Designing a tiny house is a little different than designing a conventionally sized home. The process is similar in many ways; however, the need for compact and super efficient design in a tiny home is far greater than in a home that boasts 1000SF or more. How you approach the process is important because having tiny house plans design strategies from the start will allow you to address each and every detail that needs attention. Below are 3 design strategies for creating awesome tiny house plans that we found most useful when designing hOMe, our 221SF tiny house on wheels.
BE HONEST IN YOUR DECISION MAKING PROCESS:
-Take stock of what you intend to bring with you into this space. This includes the obvious things like family and pets, but also needs to include physical things like kitchen utensils, clothing, bathroom essentials, etc. In a tiny home, all of these items need a specific storage space. Having too much stuff will make the home feel cramped, so lighten your load as much as you can and then design your space to accommodate those items you decide to hold on to. Creating an actual detailed list of all of your essential items is helpful.
START WITH A BLANK SLATE:
-There are a lot of tiny house designs out there. Unless you find one that totally speaks to you and that you want to use “as is,” I recommend that you not try to adjust an existing design to meet your needs. It is hard enough to make adjustments to a conventional sized home design, and doing so with a tiny house design will likely prove almost impossible. This is because the design elements of a tiny home are so specific to the space in which they live. Moving or changing one element will have an impact on many others and may, in fact, make the rest of the design less functional, or even unusable.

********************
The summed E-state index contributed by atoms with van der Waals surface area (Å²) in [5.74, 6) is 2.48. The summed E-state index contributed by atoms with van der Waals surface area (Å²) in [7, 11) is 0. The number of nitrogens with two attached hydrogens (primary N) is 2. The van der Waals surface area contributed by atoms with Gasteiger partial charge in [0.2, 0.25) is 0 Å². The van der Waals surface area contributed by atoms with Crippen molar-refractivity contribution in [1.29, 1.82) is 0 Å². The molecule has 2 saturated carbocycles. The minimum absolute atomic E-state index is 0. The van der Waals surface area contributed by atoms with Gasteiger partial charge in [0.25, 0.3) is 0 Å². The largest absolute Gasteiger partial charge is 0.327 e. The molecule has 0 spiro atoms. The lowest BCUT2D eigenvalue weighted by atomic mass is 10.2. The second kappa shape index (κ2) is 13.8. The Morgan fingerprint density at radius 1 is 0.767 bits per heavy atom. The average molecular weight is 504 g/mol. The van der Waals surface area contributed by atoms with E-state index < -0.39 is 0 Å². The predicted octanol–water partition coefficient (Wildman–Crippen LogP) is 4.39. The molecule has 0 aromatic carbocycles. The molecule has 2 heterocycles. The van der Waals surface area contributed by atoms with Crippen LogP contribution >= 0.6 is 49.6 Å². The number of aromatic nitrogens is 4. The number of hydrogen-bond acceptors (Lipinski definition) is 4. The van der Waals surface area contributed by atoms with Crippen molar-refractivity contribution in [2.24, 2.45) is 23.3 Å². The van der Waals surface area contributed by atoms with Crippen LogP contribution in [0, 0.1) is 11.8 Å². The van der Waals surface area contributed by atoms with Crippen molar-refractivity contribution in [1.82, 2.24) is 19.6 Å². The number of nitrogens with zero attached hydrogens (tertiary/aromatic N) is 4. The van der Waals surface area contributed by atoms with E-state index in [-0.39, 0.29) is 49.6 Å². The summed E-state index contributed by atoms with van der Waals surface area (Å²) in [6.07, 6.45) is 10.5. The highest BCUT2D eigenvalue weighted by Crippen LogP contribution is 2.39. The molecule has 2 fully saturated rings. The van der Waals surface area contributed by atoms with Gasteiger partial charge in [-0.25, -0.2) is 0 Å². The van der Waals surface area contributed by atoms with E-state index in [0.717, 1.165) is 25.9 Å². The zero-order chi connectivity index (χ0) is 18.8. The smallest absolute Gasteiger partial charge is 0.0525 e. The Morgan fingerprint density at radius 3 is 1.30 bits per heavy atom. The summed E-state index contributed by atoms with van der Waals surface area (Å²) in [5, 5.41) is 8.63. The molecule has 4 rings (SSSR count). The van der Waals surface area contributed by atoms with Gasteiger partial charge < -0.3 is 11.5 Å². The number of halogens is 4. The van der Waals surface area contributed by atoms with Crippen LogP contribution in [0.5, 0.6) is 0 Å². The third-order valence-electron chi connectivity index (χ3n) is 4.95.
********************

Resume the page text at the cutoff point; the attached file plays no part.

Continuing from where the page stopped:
-Starting with a blank slate allows you to get all of the details you identified in the first step, honest decision making, into your design. This eliminates the frustration of trying to make something fit into a space that was not designed to accommodate it.
-Perhaps more importantly, designing from a blank slate means you won’t be influenced by other ideas that may look good on paper but won’t actually work for you, personally. It is far too easy for our brains to get locked into an idea or a vision of a home that we have seen. If that home fully fits the bill, go for it; however, pulling together an idea for the perfect living room you saw on a blog, adding in a great kitchen space you saw in a magazine, and then trying to make a bedroom from Houzz.com fit the bill may all be too much to bring together.
USE ADEQUATE DESIGN SOFTWARE:
-I used Google SketchUp to layout the design of hOMe in three dimensions. This was incredibly helpful as it allowed us to move a full size (to scale, that is) person through the floor plan and see where things might have felt cramped. This, in turn, allowed me to make changes to the design to improve flow, headroom, and overall spacial management of the structure.
-I had never used SketchUp before and there is certainly a learning curve for the software. I probably spent about 4 hours viewing tutorials on the web in order to get comfortable enough to start my design process. At that point, I was ready to move forward and able to layout hOMe in three dimensions. There are many different tutorials out there and everyone learns differently. I had a hard time finding ones that worked for me, and you may too, so I have included a link below to the ones I ended up using. I hope you find the following series valuable and that it helps you as much as it helped me. Here’s the link: http://youtu.be/xqcL-xPC-Ys
Good luck with your process. Again, if you find that hOMe or some other design perfectly fits your needs, then I hope you will simply move forward with building that plan. If, however, you find a plan that only partially meets your needs, step back, follow the steps above, and create the home of your dreams from scratch. You will be glad you did.
Stay Tiny, my friends…
Andrew and Gabriella